Repsol completes Argentine exit with $1.3 billion YPF sale
MADRID (Reuters) - Spanish oil major Repsol (REP.MC) bid farewell on Wednesday to 15 years of business in Argentina with the $1.3 billion sale of a stake in energy firm YPF (YPFD.BA), opening a new era that is likely to focus on acquisitions.
The sale through Morgan Stanley (MS.N), which follows a $5 billion settlement with Argentina over its 2012 expropriation of a 51 percent stake in YPF from Repsol, ends a thorny chapter in the Spanish company's history.
Morgan Stanley placed the YPF stake in a block trade in the market overnight, spokesman Michael Wang said. Earlier, Repsol issued a statement saying it had sold the stake to Morgan Stanley.
Madrid-based Repsol has been seeking growth opportunities in exploration and production as it tries to increase hydrocarbons output. YPF had accounted for over half of Repsol's production.
"We see the (YPF) divestment as a sensible move ... and the realization of material cash will add to expectations that Repsol may be near to reinvesting proceeds in an acquisition opportunity," said Deutsche Bank analysts, who have a "hold" rating on Repsol shares.
Repsol Chairman Antonio Brufau had said the company would look for growth in OECD countries, with analysts tipping the United States, Canada and Norway as possible target markets.
In a regulatory filing on Wednesday, Repsol said it would make a $622 million pretax capital gain from the sale of the 11.86 percent stake, which leaves it with under 0.5 percent of
Analysts said the sale was neutral from a valuation perspective and did not change Repsol's investment case, but was positive in the sense that it leaves Argentina firmly behind. By 1313 GMT, its shares were up 0.4 percent at 19.39 euros each.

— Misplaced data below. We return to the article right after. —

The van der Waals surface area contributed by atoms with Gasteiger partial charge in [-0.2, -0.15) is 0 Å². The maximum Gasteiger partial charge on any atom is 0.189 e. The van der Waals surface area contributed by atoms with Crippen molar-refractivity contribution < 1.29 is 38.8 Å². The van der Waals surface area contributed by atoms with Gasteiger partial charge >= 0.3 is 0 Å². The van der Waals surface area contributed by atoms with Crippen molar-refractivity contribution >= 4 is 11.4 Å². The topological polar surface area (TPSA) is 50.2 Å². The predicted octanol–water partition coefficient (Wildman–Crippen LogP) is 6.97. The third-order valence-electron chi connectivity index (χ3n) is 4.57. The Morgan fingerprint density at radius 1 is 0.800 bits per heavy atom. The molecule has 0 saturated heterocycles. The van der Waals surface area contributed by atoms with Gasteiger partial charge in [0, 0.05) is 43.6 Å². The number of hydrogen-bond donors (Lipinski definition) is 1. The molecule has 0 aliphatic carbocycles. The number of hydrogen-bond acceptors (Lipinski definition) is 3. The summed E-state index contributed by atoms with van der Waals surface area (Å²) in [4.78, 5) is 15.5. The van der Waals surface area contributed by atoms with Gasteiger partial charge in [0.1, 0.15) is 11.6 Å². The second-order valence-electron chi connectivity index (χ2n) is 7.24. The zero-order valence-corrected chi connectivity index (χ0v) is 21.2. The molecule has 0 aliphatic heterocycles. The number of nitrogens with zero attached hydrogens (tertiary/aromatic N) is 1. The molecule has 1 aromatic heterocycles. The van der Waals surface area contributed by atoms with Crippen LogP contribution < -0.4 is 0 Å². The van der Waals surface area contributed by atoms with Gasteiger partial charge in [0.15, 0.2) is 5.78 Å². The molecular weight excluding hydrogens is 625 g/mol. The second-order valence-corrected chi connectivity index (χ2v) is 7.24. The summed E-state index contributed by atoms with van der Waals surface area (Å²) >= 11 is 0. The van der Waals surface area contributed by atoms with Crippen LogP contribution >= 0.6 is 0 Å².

Brufau's predecessor, Alfonso Cortina, bought 98 percent of YPF in 1999 with a view to turning refining-focused Repsol into a big league integrated oil and gas player.
However, Argentina's financial crisis in 2001 and 2002, and the election of populist President Nestor Kirchner in 2003, led to higher taxes and price caps, which meant YPF received well below world prices for the oil and gas it pumped.
By the time Brufau was appointed, the deal was viewed as a failure. In one of his first press conferences after replacing Cortina, Brufau said the company was too reliant on Argentina.
PASSING THE BATON?
"Mr. Brufau has executed everything he had set out to do after YPF was expropriated, from making asset disposals to strengthening the balance sheet," Raymond James analyst Bertrand Hodee said.
Last year Repsol sold its liquefied natural gas (LNG)business, under pressure from credit rating agencies to shore up capital after the loss of YPF.
Any future acquisition will focus on assets that offer instant cash flow to compensate for the cash-generating LNG division, the absence of which is expected to weigh on Repsol's first quarter results due on Thursday, analysts said.
The results publication coincides with the day Repsol is set to receive Argentine dollar-denominated bonds for the YPF settlement.
Brufau has said he intends to sell the bonds within two years and newspaper Expansion said the company was already in touch with UBS, JP Morgan, Goldman Sachs and Deutsche Bank over the imminent sale of a first tranche worth $1.5 billion.